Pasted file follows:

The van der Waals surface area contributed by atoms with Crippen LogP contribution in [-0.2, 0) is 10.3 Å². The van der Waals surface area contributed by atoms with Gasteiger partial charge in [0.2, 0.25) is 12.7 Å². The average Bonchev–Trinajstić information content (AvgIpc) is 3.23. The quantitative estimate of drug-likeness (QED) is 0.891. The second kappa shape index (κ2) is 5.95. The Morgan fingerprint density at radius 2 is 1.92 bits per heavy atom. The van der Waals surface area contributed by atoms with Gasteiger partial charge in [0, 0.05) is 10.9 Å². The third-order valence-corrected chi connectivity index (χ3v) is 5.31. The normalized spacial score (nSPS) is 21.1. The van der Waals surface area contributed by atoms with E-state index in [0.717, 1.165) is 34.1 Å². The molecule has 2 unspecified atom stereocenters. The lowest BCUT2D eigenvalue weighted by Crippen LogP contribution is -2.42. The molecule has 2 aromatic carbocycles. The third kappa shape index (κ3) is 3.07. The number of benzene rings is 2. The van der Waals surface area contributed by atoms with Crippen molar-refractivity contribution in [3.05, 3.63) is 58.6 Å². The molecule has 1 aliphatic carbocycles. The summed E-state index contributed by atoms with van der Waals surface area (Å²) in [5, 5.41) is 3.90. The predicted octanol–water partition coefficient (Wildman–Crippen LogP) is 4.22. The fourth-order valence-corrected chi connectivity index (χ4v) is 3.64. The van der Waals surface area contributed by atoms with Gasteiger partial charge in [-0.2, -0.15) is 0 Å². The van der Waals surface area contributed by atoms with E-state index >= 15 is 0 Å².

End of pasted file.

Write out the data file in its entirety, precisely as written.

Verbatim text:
The van der Waals surface area contributed by atoms with Crippen LogP contribution in [-0.2, 0) is 10.3 Å². The van der Waals surface area contributed by atoms with Gasteiger partial charge in [0.2, 0.25) is 12.7 Å². The average Bonchev–Trinajstić information content (AvgIpc) is 3.23. The quantitative estimate of drug-likeness (QED) is 0.891. The second kappa shape index (κ2) is 5.95. The Morgan fingerprint density at radius 2 is 1.92 bits per heavy atom. The van der Waals surface area contributed by atoms with Gasteiger partial charge in [0, 0.05) is 10.9 Å². The third-order valence-corrected chi connectivity index (χ3v) is 5.31. The normalized spacial score (nSPS) is 21.1. The van der Waals surface area contributed by atoms with E-state index in [0.717, 1.165) is 34.1 Å². The molecule has 2 unspecified atom stereocenters. The lowest BCUT2D eigenvalue weighted by Crippen LogP contribution is -2.42. The molecule has 2 aromatic carbocycles. The third kappa shape index (κ3) is 3.07. The number of benzene rings is 2. The van der Waals surface area contributed by atoms with Crippen molar-refractivity contribution in [3.05, 3.63) is 58.6 Å². The molecule has 1 aliphatic carbocycles. The summed E-state index contributed by atoms with van der Waals surface area (Å²) in [5, 5.41) is 3.90. The predicted octanol–water partition coefficient (Wildman–Crippen LogP) is 4.22. The fourth-order valence-corrected chi connectivity index (χ4v) is 3.64. The van der Waals surface area contributed by atoms with Gasteiger partial charge in [-0.2, -0.15) is 0 Å². The van der Waals surface area contributed by atoms with E-state index >= 15 is 0 Å².